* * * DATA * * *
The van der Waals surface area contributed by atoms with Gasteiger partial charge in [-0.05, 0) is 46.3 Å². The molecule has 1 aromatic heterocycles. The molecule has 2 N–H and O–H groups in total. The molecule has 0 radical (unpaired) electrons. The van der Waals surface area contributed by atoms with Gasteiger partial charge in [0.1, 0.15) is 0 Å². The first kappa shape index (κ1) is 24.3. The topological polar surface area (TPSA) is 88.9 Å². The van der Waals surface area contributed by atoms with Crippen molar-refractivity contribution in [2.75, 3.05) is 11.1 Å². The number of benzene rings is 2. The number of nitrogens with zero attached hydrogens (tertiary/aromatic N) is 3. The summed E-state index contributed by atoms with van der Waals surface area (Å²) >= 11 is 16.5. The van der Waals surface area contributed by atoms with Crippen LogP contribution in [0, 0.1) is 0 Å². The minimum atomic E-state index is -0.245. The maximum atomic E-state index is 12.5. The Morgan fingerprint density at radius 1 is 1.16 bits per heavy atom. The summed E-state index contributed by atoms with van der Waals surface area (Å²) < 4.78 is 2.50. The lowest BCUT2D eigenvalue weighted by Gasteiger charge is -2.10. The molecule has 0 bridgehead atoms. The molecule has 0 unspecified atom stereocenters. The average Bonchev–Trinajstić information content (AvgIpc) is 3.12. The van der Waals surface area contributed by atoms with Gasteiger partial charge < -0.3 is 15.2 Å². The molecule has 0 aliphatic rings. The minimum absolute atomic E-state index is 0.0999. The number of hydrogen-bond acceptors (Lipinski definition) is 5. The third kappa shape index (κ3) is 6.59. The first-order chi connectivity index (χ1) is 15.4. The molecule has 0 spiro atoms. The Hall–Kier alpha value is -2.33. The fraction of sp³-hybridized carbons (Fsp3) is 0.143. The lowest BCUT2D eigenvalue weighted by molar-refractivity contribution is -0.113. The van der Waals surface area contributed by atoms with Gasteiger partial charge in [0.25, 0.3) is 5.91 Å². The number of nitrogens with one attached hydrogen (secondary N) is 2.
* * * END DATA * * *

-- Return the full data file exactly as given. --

The van der Waals surface area contributed by atoms with Gasteiger partial charge in [-0.05, 0) is 46.3 Å². The molecule has 1 aromatic heterocycles. The molecule has 2 N–H and O–H groups in total. The molecule has 0 radical (unpaired) electrons. The van der Waals surface area contributed by atoms with Gasteiger partial charge in [0.1, 0.15) is 0 Å². The first kappa shape index (κ1) is 24.3. The topological polar surface area (TPSA) is 88.9 Å². The van der Waals surface area contributed by atoms with Crippen molar-refractivity contribution in [2.75, 3.05) is 11.1 Å². The number of benzene rings is 2. The number of nitrogens with zero attached hydrogens (tertiary/aromatic N) is 3. The summed E-state index contributed by atoms with van der Waals surface area (Å²) >= 11 is 16.5. The van der Waals surface area contributed by atoms with Crippen LogP contribution in [0, 0.1) is 0 Å². The minimum atomic E-state index is -0.245. The maximum atomic E-state index is 12.5. The Morgan fingerprint density at radius 1 is 1.16 bits per heavy atom. The summed E-state index contributed by atoms with van der Waals surface area (Å²) < 4.78 is 2.50. The lowest BCUT2D eigenvalue weighted by Gasteiger charge is -2.10. The molecule has 0 bridgehead atoms. The molecule has 0 unspecified atom stereocenters. The average Bonchev–Trinajstić information content (AvgIpc) is 3.12. The van der Waals surface area contributed by atoms with Gasteiger partial charge < -0.3 is 15.2 Å². The molecule has 0 aliphatic rings. The minimum absolute atomic E-state index is 0.0999. The number of hydrogen-bond acceptors (Lipinski definition) is 5. The third kappa shape index (κ3) is 6.59. The first-order chi connectivity index (χ1) is 15.4. The molecule has 0 spiro atoms. The Hall–Kier alpha value is -2.33. The fraction of sp³-hybridized carbons (Fsp3) is 0.143. The lowest BCUT2D eigenvalue weighted by molar-refractivity contribution is -0.113. The van der Waals surface area contributed by atoms with Gasteiger partial charge in [0.25, 0.3) is 5.91 Å². The number of nitrogens with one attached hydrogen (secondary N) is 2.